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The last three months of pregnancy are the best three months, so they say, and it seems true enough. Morning sickness has become little more than an unpleasant memory, and all those pregnancy-related screening tests are merely small irritations that lie in the past. Yes, the third trimester is a time to focus on the fun things – like baby showers, preparing the baby room, planning the birth, and spending leisurely hours dreaming about your sweet baby’s arrival. However, premature births can throw parents for a loop – when Riana Schutte gave birth to her daughter four months early, she and her husband had no idea what to expect. She shared her story with Playtimes.
We experienced all of this joy when our son Danie was born in 1997. When Claudine was born in 2004, we didn’t. She was supposed to arrive towards the end of November, but on the night of August 29th she made her unexpected appearance. She was born in Hong Kong’s Queen Mary Hospital 14 weeks early, at just 26 weeks and five days of gestation.
To this day we don’t know for certain the reason why Claudine was born so early. Within moments however, our lives had changed forever. From a happy South African family living in Hong Kong and expecting our second child to a family in turmoil, our dreams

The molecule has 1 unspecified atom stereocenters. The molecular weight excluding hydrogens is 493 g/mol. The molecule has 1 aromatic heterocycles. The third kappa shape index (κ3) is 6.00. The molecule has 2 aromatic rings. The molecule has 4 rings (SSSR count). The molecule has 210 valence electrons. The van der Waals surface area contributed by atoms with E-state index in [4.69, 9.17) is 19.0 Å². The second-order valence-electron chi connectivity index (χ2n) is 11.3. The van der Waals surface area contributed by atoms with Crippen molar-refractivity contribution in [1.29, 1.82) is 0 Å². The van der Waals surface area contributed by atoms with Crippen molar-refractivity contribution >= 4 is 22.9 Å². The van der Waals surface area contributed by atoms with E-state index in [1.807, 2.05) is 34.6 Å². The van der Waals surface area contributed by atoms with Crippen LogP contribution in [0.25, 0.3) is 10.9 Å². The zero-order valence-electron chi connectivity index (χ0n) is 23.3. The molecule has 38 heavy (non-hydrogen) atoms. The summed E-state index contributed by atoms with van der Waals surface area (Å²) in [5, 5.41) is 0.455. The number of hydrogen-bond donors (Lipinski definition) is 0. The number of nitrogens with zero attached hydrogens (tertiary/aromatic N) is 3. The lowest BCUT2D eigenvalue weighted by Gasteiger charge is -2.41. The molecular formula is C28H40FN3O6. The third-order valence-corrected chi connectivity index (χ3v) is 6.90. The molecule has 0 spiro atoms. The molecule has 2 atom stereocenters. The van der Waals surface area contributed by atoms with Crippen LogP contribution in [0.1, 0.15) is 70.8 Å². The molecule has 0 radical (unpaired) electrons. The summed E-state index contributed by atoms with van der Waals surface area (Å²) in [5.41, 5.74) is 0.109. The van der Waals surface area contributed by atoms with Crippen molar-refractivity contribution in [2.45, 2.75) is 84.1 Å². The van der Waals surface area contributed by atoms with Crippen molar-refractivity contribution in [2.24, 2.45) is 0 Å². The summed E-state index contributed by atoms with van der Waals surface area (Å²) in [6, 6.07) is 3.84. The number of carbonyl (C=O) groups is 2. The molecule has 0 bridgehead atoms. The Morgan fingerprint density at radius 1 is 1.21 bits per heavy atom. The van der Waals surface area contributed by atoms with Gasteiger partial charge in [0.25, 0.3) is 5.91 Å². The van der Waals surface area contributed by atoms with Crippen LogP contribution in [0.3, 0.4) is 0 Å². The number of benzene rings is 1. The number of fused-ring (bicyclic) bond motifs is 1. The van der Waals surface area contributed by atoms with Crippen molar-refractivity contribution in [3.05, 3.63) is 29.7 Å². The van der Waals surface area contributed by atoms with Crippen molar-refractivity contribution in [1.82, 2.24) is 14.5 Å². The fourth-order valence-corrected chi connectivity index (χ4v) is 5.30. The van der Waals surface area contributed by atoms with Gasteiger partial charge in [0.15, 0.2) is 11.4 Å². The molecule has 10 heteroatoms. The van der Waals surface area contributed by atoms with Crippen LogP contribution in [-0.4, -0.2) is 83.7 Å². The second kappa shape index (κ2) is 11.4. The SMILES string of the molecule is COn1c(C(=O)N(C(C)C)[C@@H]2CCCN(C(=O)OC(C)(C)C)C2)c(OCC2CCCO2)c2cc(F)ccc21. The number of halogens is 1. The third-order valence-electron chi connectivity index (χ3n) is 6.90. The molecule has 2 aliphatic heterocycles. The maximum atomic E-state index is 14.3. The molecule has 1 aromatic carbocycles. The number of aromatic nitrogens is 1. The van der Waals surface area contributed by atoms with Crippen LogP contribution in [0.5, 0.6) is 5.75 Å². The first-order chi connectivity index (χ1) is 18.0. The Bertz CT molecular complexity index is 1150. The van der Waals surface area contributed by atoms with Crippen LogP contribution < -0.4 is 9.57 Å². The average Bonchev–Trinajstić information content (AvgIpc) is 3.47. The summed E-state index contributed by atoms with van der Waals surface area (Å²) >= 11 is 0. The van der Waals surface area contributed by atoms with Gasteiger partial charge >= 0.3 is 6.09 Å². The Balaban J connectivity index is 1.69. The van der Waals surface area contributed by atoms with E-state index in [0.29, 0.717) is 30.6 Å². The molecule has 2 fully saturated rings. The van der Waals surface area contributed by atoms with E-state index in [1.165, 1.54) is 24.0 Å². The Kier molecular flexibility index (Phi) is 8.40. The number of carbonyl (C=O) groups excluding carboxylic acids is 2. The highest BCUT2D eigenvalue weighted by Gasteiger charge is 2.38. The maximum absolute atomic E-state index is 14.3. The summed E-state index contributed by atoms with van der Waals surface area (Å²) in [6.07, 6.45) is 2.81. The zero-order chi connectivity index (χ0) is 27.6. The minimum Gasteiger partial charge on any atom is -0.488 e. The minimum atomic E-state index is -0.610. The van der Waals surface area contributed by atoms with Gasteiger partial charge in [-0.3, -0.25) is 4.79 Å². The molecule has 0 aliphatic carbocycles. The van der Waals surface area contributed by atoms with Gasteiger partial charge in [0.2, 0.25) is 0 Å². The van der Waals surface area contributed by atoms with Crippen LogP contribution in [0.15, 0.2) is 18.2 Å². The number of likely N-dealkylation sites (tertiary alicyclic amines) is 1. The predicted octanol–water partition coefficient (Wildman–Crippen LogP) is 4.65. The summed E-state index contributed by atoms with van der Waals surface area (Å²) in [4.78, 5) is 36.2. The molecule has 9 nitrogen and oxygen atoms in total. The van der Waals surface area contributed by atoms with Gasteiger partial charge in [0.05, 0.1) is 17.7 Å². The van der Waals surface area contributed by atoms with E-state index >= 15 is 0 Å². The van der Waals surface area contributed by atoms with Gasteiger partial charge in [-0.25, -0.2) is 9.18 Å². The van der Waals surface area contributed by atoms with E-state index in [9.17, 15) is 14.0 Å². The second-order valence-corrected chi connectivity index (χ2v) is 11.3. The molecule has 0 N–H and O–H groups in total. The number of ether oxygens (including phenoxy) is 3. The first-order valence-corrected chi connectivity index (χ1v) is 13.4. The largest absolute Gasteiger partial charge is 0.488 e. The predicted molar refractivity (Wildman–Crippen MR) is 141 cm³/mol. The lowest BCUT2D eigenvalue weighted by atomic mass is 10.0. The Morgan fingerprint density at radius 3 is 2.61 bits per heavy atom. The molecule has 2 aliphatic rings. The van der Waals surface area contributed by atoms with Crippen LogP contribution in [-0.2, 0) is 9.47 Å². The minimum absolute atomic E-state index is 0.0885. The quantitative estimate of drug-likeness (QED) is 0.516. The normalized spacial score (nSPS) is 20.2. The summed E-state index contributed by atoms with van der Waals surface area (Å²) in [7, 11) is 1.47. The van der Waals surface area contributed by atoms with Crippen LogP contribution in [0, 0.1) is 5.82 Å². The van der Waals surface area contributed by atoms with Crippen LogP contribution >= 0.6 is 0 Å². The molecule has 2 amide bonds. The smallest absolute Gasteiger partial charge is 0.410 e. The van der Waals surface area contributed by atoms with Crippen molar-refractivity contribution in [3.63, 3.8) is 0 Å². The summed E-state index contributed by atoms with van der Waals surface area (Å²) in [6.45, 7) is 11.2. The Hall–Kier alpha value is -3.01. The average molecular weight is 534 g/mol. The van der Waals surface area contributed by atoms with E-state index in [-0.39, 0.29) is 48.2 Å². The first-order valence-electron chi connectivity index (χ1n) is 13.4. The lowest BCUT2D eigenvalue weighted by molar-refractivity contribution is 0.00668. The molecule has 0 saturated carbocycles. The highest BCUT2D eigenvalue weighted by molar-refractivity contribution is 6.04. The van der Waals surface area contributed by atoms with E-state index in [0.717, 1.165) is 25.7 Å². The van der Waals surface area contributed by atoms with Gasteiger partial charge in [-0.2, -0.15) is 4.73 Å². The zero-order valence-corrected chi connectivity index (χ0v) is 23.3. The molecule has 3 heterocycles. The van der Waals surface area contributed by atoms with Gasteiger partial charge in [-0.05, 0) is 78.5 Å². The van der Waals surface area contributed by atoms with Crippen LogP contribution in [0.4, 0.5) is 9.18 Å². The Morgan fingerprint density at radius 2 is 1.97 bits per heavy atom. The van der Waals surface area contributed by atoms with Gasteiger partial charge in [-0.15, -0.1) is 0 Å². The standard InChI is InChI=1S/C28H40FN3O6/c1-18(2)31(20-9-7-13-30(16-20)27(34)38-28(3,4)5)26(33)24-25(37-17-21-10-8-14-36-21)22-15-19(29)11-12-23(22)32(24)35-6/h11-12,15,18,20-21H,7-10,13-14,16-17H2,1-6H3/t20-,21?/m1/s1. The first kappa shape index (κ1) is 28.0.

shattered at our feet.
Previously, I thought I had a good idea of what premature births means – that’s when a baby is born a few weeks before its due date. I knew that a baby is small when premature, and often has jaundice. A premature baby stays a few days longer in hospital and sometimes struggles with feeding. I knew prematurity catches a parent off-guard, causing concerns and inconvenience for a while. But that, more or less, was all that prematurity implied, or so I thought….
The first warning of Claudine’s impending birth was some spot bleeding. After that, however, matters progressed quickly and within 48 hours, she was born. The birth was by emergency caesarian section and our baby weighed just 790 grams. Her father was not allowed to be present during the emergency caesarian, nor did I see our baby in theatre after the birth. Instead a nurse showed me ink imprints of her two tiny feet on a sheet of white paper.
We thought there was no hope that our baby would live. Miraculously, however, our tiny baby managed to survive her first night. Arriving in the Neonatal ICU that day after the birth was like setting foot on another planet. Until that day, I didn’t know that such places existed, and we had no idea what to expect. The moment the double glass doors closed behind us, however, there was little doubt that this was a clinical and very intimidating place. Here, every face we came across looked serious and concerned, siblings were not allowed to visit and strict hygiene rules were enforced. You would search long and hard for spontaneous laughter and lighthearted conversation in a place such as this. The NICU, it was clear, was where parents would experience the most extreme emotions of their lives.